According to a statement issued by the English FA, Capello met with top FA officials "for over an hour" Wednesday to discuss Capello's comments to an Italian TV station regarding the FA's decision to strip defender John Terry of his England captaincy. Terry is accused of racially abusing Queens Park Rangers player Anton Ferdinand in a 2011 Premier League match, with the case set to be heard by the English court system following Terry's appearance at Euro 2012. 

Capello (pictured departing FA headquarters Wednesday) told Italian TV he was "absolutely not in agreement" with the FA's decision and confirmed he had told FA chairman David Bernstein as much.

"It is going to be civil justice, not sports justice, to decide if John Terry committed that crime," Capello said.

The rift created between Capello and Bernstein could apparently not be smoothed over in the Wednesday meeting, and the two sides agreed to part ways.

“I would like to stress that during today’s meeting and throughout his time as England Manager, Fabio has conducted himself in an extremely professional manner," Bernstein said in the statement. "We have accepted Fabio’s resignation, agreeing this is the right decision. We would like to thank Fabio for his work with the England team and wish him every success in the future.”

Capello leaves England with a 28-6-8 record and comfortable qualifications for the two major finals during his tenure with the "Three Lions," World Cup 2010 and now Euro 2012, a not-insignificant achievement following the team's disastrous failure to qualify for Euro 2008. But Capello's tenure was also marked by a prickly relationship with the British press, the 2010 controversial stripping of Terry's captaincy (this time, on Capello's orders) for a tabloid scandal, and a  deeply disappointing showing at the World Cup featuring draws vs. the U.S. and Algeria before a 4-1 elimination defeat to Germany.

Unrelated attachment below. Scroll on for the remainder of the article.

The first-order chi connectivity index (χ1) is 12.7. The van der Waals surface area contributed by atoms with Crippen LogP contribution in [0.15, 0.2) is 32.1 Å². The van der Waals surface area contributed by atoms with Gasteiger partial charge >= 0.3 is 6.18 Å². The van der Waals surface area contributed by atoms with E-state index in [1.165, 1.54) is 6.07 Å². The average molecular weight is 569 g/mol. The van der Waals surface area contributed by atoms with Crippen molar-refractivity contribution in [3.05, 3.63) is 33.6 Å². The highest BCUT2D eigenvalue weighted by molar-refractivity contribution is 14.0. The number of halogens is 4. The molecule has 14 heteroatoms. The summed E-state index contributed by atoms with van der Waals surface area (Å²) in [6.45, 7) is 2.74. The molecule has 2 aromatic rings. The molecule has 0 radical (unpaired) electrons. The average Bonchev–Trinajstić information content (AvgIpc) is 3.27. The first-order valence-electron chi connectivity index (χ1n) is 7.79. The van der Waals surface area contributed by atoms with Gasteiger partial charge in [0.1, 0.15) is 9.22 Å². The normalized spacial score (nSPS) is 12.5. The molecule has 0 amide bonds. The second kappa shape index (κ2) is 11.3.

Many England fans will likely welcome a change if it means the hire of current Tottenham manager Harry Redknapp, the consensus favorite for the post after being cleared of tax evasion charges earlier Wednesday. Redknapp's Spurs sit a surprising third in the Premier League standings and are known for their attractive, attacking style of play--a substantial shift from Capello's frequent tactical caution.

But even if Redknapp accepts an FA offer (which is not a given on either side), the bottom line for England is that with mere weeks to go before they board their flight for the Ukraine, the team has no manager, no captain, and no direction. If England are going to finally shed their long-held label of major tournament underachievers at the Euros, they're clearly going to have to do it the hard way.

Posted on: February 2, 2012 1:04 pm
Edited on: February 2, 2012 1:15 pm
 

Sports Groundhog Day: What do you want to relive?

by Jameson Fleming



In honor of Groundhog Day, we asked our Eye on Sports bloggers a simple question: What sporting event do you wish you could relive?